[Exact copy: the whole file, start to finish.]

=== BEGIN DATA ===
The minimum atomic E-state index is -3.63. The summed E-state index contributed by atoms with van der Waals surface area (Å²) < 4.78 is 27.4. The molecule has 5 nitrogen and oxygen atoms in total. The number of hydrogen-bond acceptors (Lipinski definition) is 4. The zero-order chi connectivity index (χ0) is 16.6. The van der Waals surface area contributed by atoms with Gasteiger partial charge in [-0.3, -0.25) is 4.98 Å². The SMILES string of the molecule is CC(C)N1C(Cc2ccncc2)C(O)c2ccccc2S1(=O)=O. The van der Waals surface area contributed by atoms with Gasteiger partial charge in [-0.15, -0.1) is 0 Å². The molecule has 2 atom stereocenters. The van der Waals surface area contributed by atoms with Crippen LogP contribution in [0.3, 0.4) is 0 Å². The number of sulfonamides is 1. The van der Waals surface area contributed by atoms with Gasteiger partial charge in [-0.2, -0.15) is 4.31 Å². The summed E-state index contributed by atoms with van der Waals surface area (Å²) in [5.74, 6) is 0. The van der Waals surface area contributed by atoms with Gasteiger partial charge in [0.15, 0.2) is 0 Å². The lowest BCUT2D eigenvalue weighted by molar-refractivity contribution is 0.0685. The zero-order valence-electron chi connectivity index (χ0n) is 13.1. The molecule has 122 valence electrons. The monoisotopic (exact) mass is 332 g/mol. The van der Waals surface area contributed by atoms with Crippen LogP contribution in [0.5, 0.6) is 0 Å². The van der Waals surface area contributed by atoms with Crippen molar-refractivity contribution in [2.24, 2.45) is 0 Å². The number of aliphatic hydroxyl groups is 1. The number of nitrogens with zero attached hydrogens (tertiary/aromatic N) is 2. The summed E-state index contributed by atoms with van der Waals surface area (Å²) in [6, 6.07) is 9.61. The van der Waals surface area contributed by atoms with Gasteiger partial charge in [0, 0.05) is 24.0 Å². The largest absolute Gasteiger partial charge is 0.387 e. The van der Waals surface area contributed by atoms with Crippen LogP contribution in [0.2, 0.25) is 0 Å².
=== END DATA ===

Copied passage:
The minimum atomic E-state index is -3.63. The summed E-state index contributed by atoms with van der Waals surface area (Å²) < 4.78 is 27.4. The molecule has 5 nitrogen and oxygen atoms in total. The number of hydrogen-bond acceptors (Lipinski definition) is 4. The zero-order chi connectivity index (χ0) is 16.6. The van der Waals surface area contributed by atoms with Gasteiger partial charge in [-0.3, -0.25) is 4.98 Å². The SMILES string of the molecule is CC(C)N1C(Cc2ccncc2)C(O)c2ccccc2S1(=O)=O. The van der Waals surface area contributed by atoms with Gasteiger partial charge in [-0.15, -0.1) is 0 Å². The molecule has 2 atom stereocenters. The van der Waals surface area contributed by atoms with Crippen LogP contribution in [0.3, 0.4) is 0 Å². The number of sulfonamides is 1. The van der Waals surface area contributed by atoms with Gasteiger partial charge in [-0.2, -0.15) is 4.31 Å². The summed E-state index contributed by atoms with van der Waals surface area (Å²) in [5.74, 6) is 0. The van der Waals surface area contributed by atoms with Gasteiger partial charge in [0.15, 0.2) is 0 Å². The lowest BCUT2D eigenvalue weighted by molar-refractivity contribution is 0.0685. The zero-order valence-electron chi connectivity index (χ0n) is 13.1. The molecule has 122 valence electrons. The monoisotopic (exact) mass is 332 g/mol. The van der Waals surface area contributed by atoms with Crippen LogP contribution in [0.5, 0.6) is 0 Å². The van der Waals surface area contributed by atoms with Crippen molar-refractivity contribution in [2.24, 2.45) is 0 Å². The number of aliphatic hydroxyl groups is 1. The number of nitrogens with zero attached hydrogens (tertiary/aromatic N) is 2. The summed E-state index contributed by atoms with van der Waals surface area (Å²) in [6, 6.07) is 9.61. The van der Waals surface area contributed by atoms with Gasteiger partial charge in [0, 0.05) is 24.0 Å². The largest absolute Gasteiger partial charge is 0.387 e. The van der Waals surface area contributed by atoms with Crippen LogP contribution in [0.2, 0.25) is 0 Å².